Spotlight on… Clarence Haut Brion

By September 16, 2010Spotlight on

Clarence Haut Brion label

Owner: Domaine Clarence Dillon
Average annual production: 84,000 bottles p/a
Colour: Red
Standard blend: 51% Merlot, 34% Cabernet Sauvignon and 15% Cabernet Franc


Clarence Haut Brion is the second wine of famed First Growth Haut Brion and has been produced by the Graves estate since at least the 1700s. Vines are known to have been planted at Haut Brion for more than 500 years, though evidence suggests that the property’s winemaking history may well have its roots in Roman times.

The estate itself appears to have been established by Jean de Pontac – an influential Bordeaux parliamentarian who bought up neighbouring plots and commissioned the construction of the chateau in 1549. Haut Brion was run by the Pontac family until 1654 and then passed through marriage and inheritance to the widow of François-Joseph de Fumel. The Fumels did much to promote the quality and reputation of their wines and were famously visited by Thomas Jefferson, who had six cases of Chateau Haut Brion exported to his estate in Virginia in 1787. In true revolutionary fashion however, the Terror of the 1790s saw then-owner Joseph de Fumel executed at the hands of Madame le Guillotine. And though Joseph’s nephews later reclaimed the estate, they sold it to Charles-Maurice de Talleyrand Périgord – the French foreign minister – in 1801.

In the 19th century the estate was bought by numerous businessmen, including Joseph Eugene Larrieu. The Larrieu family purchased sections of land that had been sold off in the preceding centuries and saw Haut Brion classified as a First Growth in 1855, alongside Lafite, Latour and Margaux of the Medoc. In 1923 the Larrieus sold the underperforming estate and in 1935 it was bought (some might say rescued) by Texan financier Clarence Dillon. The chateau has remained in their control ever since, and is currently headed by Prince Robert of Luxembourg – President Directeur General of Domaine Clarence Dillon.

Having been known as Bahans Haut Brion for 100 years (or more), the second wine was renamed Clarence Haut Brion in 2007. A label similar to that of its grand vin was also adopted in a bid to emphasise the wine’s association with Haut Brion.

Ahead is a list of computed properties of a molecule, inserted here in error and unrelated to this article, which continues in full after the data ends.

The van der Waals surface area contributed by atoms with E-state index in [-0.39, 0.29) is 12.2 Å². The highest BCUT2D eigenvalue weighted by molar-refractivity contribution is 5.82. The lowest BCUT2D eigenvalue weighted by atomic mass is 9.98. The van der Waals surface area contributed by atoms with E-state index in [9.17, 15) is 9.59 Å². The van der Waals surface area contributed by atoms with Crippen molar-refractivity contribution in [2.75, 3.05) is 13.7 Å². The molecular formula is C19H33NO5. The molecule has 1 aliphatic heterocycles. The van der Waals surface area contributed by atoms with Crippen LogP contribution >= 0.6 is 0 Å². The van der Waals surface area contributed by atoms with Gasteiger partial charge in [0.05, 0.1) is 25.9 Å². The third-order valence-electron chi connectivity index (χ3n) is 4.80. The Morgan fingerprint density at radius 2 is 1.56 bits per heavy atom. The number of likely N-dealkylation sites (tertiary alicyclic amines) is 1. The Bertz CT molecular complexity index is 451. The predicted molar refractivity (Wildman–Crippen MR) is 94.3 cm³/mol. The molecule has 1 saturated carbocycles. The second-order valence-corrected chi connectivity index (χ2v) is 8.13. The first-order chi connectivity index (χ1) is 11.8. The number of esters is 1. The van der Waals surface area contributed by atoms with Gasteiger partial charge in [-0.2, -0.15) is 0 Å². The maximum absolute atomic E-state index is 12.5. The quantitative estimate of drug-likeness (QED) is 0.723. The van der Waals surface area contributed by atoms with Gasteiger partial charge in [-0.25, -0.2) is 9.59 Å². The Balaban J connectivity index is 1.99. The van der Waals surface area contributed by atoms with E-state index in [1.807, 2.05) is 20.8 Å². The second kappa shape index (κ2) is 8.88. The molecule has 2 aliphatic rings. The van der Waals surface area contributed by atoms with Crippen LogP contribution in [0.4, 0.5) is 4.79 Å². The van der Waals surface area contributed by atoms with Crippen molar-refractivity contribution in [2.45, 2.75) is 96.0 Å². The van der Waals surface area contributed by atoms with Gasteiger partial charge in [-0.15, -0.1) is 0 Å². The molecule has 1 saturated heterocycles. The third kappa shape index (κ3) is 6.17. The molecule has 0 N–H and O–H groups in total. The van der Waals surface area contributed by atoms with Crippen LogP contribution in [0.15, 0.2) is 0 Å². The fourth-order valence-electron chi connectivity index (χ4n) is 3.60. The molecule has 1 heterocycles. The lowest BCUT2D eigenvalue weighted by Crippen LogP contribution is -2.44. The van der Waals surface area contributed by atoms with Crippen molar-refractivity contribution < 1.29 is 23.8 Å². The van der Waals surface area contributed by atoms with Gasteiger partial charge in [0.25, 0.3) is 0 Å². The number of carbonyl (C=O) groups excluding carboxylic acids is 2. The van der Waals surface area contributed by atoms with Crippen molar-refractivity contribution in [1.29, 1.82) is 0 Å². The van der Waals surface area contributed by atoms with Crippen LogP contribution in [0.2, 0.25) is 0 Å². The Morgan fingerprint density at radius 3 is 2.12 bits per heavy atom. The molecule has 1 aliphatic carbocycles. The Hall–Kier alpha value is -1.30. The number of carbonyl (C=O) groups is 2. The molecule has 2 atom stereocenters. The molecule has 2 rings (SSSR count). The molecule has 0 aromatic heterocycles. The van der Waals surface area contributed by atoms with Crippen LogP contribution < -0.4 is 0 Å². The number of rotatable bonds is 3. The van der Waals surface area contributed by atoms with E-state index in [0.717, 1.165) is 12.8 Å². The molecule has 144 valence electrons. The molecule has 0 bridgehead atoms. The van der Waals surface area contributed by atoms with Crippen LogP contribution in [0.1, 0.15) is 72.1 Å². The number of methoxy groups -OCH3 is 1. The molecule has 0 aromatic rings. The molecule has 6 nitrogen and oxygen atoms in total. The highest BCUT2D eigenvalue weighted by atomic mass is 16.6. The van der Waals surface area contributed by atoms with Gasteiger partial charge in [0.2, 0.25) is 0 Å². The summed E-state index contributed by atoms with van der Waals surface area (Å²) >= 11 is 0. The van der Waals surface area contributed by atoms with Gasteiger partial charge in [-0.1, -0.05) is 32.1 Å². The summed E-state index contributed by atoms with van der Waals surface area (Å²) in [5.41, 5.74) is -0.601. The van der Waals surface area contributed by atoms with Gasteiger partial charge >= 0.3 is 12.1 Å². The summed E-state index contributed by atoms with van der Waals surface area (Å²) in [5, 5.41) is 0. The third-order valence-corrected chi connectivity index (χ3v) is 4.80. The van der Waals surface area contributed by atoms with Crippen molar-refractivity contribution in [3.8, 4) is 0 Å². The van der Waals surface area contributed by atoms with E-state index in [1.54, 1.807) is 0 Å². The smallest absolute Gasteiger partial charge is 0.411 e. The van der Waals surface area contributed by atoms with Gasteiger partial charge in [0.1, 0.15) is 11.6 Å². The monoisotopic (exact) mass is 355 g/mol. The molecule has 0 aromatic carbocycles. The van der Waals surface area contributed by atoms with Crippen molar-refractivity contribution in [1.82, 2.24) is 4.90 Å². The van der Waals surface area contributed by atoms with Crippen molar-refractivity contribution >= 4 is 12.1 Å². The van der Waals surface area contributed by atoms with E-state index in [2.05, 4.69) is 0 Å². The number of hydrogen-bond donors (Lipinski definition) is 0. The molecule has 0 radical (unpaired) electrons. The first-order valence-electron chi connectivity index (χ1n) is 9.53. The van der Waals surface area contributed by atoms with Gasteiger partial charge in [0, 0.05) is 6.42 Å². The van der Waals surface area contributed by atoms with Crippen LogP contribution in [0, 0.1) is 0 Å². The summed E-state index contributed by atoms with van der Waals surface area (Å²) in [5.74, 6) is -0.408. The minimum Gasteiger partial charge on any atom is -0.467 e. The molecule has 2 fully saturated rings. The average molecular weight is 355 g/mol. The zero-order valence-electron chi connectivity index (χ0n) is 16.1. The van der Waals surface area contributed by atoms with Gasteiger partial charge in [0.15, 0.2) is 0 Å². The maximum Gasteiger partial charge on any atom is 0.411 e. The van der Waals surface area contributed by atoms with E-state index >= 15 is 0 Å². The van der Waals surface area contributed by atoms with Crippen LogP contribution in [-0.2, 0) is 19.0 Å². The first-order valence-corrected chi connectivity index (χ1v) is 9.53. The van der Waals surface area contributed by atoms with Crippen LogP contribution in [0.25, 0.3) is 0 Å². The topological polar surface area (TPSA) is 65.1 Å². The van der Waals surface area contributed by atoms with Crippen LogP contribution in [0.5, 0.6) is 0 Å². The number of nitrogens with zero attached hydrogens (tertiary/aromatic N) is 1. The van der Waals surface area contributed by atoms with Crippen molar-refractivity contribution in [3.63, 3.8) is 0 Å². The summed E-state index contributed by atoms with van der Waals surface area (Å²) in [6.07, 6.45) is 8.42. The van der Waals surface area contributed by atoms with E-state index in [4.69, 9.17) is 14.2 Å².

Clarence Haut Brion 2009

The 2009 vintage is a blend of 46% Merlot, 39% Cabernet Sauvignon, 13% Cabernet Franc and 2% Petit Verdot. Its alcohol is listed as 14%.

Clarence was released to a chorus of praise this year, led by Robert Parker and James Suckling who both assigned the wine 90-93 points.  Parker describes the most recent vintage as "the greatest second wine made at Haut-Brion since the 1989.”

“The wine has a fabulous nose of incense, burning embers, forest floor, and black cherry liqueur. Fleshy, rich, full-bodied, but not over the top, as the minerality and structure move in, this is a super-duper effort.”

Suckling was as enthusiastic, if not as loquacious – “Full-bodied, with ultrafine tannins and gorgeous fruit. Caressing, silky finish.”

On the other side of the pond, Jancis Robinson accorded the vintage 17+ points (out of 20) – “pretty ambitious”.

The 2009 was released in London at a record high of £900 per 12x75cl case – more than double the current price of the 2008.

Market Trends

Like Pavillon Rouge and Carruades de Lafite, brand-conscious buying in the Far East appears to be igniting new demand for the second wine of Haut Brion. On average, vintages 2000-2008 have risen in value by 26% since the start of the year. Interestingly, however, it appears to be the older “Bahans” vintages that are generating the most demand.  Vintages 2000 to 2006 have increased in price by more than 20% over the past year, whilst the 2007 (RP 87; £486) and the 2008 (RP 89-91; £433) have seen very little movement. Why the anomaly? Both of the “Clarence” vintages were released in London at much higher prices than their predecessors as part of an effort to reposition the brand.  As a result, upon release they were trading at the same level as older vintages that had already spent a number of years in bottle. Asian buyers also tend to favour physical vintages, which could explain why the 2007 (which recently became available physically) has seen more notable price appreciation this year than the 2008.

Despite its price stagnation over the past year, the 2008 may well come to represent strong value. The vintage is currently less than half of the price of Forts de Latour 2008 (RP 91-93) and a sixth of the price of Carruades (RP 91-93).

The table below shows the current prices of Clarence Haut Brion vintages 2000-2009.

Clarence Haut Brion
All prices are in GBP for 12x75cl cases stored in bond. Scores from